It is a defining moment for many a CS student when they start thinking about data structures relationally; when maps, n-tuples, sets, and bags become more natural terms of discourse than lists, vectors, hash tables, and binary trees. I often see a student's eyes light up when realizing that what they need is, say, a mapping from some Xs to an unordered set of Ys, with the correctness of the rest of their program unaffected by whether this mapping is implemented by hash tables and lists, trees and vectors, or something else. This difference in thinking is crucial for programming projects with any amount of data structure complexity, from the real world all the way down to university coursework. In a compiler course project, for instance, the difference is striking. Students who manage to grasp the separation of relational and low-level thinking have no trouble adapting to complex requirements. Students who cannot escape their preoccupation with low-level data structures often spend all their time changing the intertwined implementations of a mess of lexically scoped symbol tables, member tables, and global type structures.
This lifting of data structure thinking to the relational level has long inspired computer scientists. Relational databases have given us a vocabulary for data management, but have also hidden the internals of the implementation from the end programmer. General-purpose programming has largely remained low-level. Even when a library offers an abstraction with different implementationsfor example, a map that can be implemented via either a hash table or a binary treestandard relational reasoning is not supported automatically. A map from a pair of X and Y values to Z values is equivalent to a map from X values to maps from Ys to Zs, for instance, but the programmer cannot represent both forms equivalently and has to structure the code for one or the other. As a result, data structure code is almost universally too low-level to be amenable to compiler analysis, for performance or correctness.
Hawkins et al. make a contribution to a long line of work in elevating data manipulation.
In the following paper, the authors aim at elevating data structure programming to the relational realm. The separation of the relational view from the low-level implementation view of the data structure is performed in a disciplined way, and even automated. Given a relational specification of data to be stored, the system derives and verifies a "decomposition:" a combination of data structures that together implement the relational specification. Insertions, deletions, and lookups on the data structure are performed via actions that remain unchanged for different decompositions. Eventually the system automatically produces code that correctly implements the desired query. Key novelties of the approach are the use of functional dependencies over data and a type system that verifies the adequacy of a decomposition for representing the relations and dependencies.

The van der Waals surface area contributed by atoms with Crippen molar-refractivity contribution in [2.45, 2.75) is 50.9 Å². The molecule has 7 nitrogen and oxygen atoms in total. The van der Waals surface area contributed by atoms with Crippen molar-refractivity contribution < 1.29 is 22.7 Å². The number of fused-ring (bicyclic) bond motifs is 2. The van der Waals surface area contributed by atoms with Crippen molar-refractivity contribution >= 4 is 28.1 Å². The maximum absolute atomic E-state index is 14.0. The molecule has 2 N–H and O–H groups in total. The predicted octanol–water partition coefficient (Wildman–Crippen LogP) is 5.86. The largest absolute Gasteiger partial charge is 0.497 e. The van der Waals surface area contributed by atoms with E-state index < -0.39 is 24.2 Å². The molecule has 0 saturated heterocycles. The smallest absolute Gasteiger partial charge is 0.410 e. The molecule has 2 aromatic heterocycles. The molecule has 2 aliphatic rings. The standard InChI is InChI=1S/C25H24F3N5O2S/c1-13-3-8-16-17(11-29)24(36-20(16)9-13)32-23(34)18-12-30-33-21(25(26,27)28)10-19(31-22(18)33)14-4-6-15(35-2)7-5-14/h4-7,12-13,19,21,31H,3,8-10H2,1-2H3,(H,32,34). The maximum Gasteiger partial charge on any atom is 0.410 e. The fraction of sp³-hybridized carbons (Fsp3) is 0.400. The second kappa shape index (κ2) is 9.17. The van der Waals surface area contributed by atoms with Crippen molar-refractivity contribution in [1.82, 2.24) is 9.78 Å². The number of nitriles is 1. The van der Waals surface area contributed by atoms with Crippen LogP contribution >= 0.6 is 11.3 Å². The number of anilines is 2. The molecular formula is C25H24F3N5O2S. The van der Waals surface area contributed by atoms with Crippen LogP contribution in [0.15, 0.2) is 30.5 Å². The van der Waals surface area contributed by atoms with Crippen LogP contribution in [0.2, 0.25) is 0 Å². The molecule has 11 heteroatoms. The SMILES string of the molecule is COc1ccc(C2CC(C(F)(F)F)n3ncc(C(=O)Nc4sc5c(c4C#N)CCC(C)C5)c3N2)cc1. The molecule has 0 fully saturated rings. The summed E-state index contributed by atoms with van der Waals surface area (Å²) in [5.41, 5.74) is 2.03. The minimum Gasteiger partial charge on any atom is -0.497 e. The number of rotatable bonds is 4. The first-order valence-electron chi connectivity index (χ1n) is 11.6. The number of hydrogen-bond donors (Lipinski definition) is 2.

In a greater context, Hawkins et al. make a contribution to a long line of work in elevating data manipulation. The SETL language4 pioneered high-level data structures by offering a programming model based on set theory, together with automatic selection of concrete data structures at compile time. Even closer to the authors' work in terms of programming model, Batory introduced a sequence of specialized languages1,2,5 exploring the refinement of a relational specification to concrete, intertwined data structures. The program is written in terms of queries oblivious to the specific data structures used. Once the data structures are selected (manually, in a single configuration statement2,5 or automatically via search in the space of data structures1), a query is classified as a scan, an ordered range lookup, or a direct map lookup, and efficient code is generated for the given structures. Additionally, other interesting angles on the relational view of data structures have been examined, such as the Collection Programming Language (CPL) by Buneman et al.3 CPL offers declarative whole-structure operationsan approach of great power, but probably more difficult to integrate in general-purpose code with imperative updates and a traversal state.
Accordingly, the work toward relational thinking in data structures is not over, nor is it likely to be over soon. The issue of the "right" high-level programming interface is not settled yet. Furthermore, there is always a tension between programmer control and automation. In some cases there may be a benefit to "cracking open the shell" and obtaining better performance via clever low-level data structure manipulations (for example, employing hybrid structures, such as an "augmented" red-black tree). Regardless of where a language or library draws the line, I hope that upon reading this paper you will agree that the effort to conceptually separate relational from low-level data structure design will be key to the future of high-level programming.
©2012 ACM 0001-0782/12/12
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